Foot Arch Pain in Runners and Athletes

Foot Arch Pain in Runners and Athletes Blog


For athletes, runners and fitness enthusiasts, nothing is worse than foot pain that keeps you from participating in the activities you love. In many cases, foot pain goes away with sufficient rest and a change of shoes. But when you have lingering pain in the arch or your foot, it could signal a serious condition that may worsen over time, leading to injury or disability.

Understanding Foot Anatomy

Your feet are designed to walk, run, jump and stabilize your body when standing and moving. They provide important feedback to your brain about your body’s position relative to gravity, and respond to disruptions in balance by redistributing your weight. Despite their ability to withstand high force loads, even the strongest feet can succumb to repetitive overuse.

Foot anatomy can be understood in terms of three subsystems:

  • Passive subsystem: consisting of the bones of the arches, the plantar fascia that spans the foot bottom, and the ligaments that connect the bones to one another.
  • Active subsystem: includes the intrinsic foot muscles that act as stabilizers, and the extrinsic foot muscles that act as global movers.
  • Neural subsystem: includes local and global musculotendinous receptors, ligamentous receptors, including the plantar fascia; and plantar cutaneous receptors.

All three subsystems interact to provide stability and enable the foot to adapt to the ever-changing demands of physical activity.

Pain in the Arch of the Foot

Ongoing pain in the arch of the foot can originate from a number of conditions. Some common causes of foot arch pain include:

  • Cavus foot: People with genetically high arches due may be more prone to arch pain. High arches sometime cause other issues, like calluses on the ball of the foot. hammer toe (deformity of the second, third or fourth toe), and claw toe (where the toes curl in like claws). Strengthening the intrinsic foot muscles can help prevent arch pain in people with high arches.
  • Dysfunction of the Posterior Tibial Tendon: Your posterior tibial tendon attaches your calf muscle to the bones on the inside of your foot, helping to support your foot arch when walking. If the tendon becomes inflamed or injured, it may no longer be able to provide arch support, causing inner arch foot pain. Physical therapy can help restore tibial tendon function and promote healthy arch support.
  • Overpronation: Your foot may overpronate if you strike with the outer edge of your heel and your foot rolls inward onto the arch, causing the foot to flatten. If left uncorrected, overpronation can lead to arch pain and structural damage. Over time, the tendency to overpronate can lead to pain and dysfunction in your knees, hips and low back. Gait retraining and targeted exercises can correct overpronation. Pregnancy or obesity can increase your tendency to overpronate.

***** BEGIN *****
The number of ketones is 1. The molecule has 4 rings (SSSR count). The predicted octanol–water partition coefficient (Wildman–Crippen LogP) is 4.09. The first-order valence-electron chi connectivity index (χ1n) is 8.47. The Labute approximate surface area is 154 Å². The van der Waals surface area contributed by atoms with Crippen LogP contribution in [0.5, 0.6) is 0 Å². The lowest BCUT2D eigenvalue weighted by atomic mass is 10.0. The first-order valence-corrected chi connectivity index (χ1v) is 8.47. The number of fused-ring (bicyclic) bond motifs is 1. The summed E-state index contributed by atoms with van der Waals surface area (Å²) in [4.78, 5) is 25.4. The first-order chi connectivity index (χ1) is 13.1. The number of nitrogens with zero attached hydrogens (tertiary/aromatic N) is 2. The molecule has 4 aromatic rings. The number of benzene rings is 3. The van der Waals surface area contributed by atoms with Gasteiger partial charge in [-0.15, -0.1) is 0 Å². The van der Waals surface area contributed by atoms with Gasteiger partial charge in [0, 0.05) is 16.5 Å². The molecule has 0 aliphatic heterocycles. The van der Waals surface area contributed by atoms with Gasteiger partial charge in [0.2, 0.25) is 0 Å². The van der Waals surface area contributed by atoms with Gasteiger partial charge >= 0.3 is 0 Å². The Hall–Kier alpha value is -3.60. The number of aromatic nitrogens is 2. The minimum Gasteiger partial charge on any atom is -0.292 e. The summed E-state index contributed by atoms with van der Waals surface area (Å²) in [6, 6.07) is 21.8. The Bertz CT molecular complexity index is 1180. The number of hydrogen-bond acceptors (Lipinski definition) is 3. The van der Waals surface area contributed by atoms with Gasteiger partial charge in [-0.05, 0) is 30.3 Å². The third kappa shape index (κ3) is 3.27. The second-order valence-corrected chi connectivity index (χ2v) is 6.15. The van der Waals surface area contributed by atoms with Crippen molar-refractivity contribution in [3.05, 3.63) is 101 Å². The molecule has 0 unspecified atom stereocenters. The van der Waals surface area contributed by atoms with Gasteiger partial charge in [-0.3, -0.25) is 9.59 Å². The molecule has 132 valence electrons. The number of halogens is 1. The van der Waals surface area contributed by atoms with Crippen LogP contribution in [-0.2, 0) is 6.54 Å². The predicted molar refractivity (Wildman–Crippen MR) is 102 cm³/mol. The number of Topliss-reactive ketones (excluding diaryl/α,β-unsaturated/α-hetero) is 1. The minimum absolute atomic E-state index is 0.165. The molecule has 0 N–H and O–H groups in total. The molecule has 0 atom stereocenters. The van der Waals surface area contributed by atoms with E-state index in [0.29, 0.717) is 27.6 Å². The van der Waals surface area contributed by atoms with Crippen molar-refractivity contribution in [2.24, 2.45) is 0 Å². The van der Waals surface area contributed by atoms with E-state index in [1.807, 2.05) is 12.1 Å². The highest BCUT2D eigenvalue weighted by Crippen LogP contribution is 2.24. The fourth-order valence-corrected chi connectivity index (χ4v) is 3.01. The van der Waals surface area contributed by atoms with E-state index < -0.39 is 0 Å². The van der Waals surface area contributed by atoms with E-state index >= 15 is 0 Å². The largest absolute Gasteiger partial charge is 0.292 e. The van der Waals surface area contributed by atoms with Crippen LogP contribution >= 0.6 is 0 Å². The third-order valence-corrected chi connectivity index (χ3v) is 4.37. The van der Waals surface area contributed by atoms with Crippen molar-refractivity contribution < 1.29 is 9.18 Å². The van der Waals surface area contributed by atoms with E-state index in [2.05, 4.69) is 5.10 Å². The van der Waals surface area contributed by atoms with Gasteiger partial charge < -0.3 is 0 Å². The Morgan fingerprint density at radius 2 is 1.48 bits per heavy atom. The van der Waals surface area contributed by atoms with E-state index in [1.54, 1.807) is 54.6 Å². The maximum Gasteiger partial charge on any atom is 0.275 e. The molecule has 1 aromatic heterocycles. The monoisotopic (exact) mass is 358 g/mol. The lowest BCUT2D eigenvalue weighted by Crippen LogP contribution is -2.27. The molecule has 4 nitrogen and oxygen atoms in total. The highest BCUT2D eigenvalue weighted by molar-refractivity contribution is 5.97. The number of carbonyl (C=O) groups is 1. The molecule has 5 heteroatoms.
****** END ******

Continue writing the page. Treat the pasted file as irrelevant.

• Plantar fasciitis: The thick ligamentous band that spans the bottom of your foot to connect your heel to your toes, called the plantar fascia, can become inflamed or torn. Although plantar fasciitis most often appears as heel pain, pain can spread throughout the plantar fascia, leading to a sharp pain in the arch of the foot. Physical therapy, including extracorporeal shock wave therapy (ESWT) is the fastest route to resolving plantar fasciitis.

Heel Pain Treatment in NYC

If you are suffering ongoing arch pain, do not ignore it. The foot pain specialists at NYDNR use diagnostic real-time ultrasound to accurately diagnose the underlying cause of arch pain, which enables them to quickly devise a targeted heel pain treatment plan.

Treatment strategies may include:

At NYDNR, we combine professional expertise with innovative therapies and state-of-the-art technologies to provide our patients with the very best care for rehabilitation of foot arch pain.

130 West 42 Street Suite 1055, New York NY 10036
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In this instance, an athlete was originally diagnosed with minor quadriceps muscle strain and was treated for four weeks, with unsatisfactory results. When he came to our clinic, the muscle was not healing, and the patients’ muscle tissue had already begun to atrophy.

Upon examination using MSUS, we discovered that he had a full muscle thickness tear that had been overlooked by his previous provider. To mitigate damage and promote healing, surgery should have been performed immediately after the injury occurred. Because of misdiagnosis and inappropriate treatment, the patient now has permanent damage that cannot be corrected.

The most important advantage of Ultrasound over MRI imaging is its ability to zero in on the symptomatic region and obtain imaging, with active participation and feedback from the patient. Using dynamic MSUS, we can see what happens when patients contract their muscles, something that cannot be done with MRI. From a diagnostic perspective, this interaction is invaluable.

Dynamic ultrasonography examination demonstrating
the full thickness tear and already occurring muscle atrophy
due to misdiagnosis and not referring the patient
to proper diagnostic workup

Demonstration of how very small muscle defect is made and revealed
to be a complete tear with muscle contraction
under diagnostic sonography (not possible with MRI)

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Complete tear of rectus femoris
with large hematoma (blood)

image

Separation of muscle ends due to tear elicited
on dynamic sonography examination

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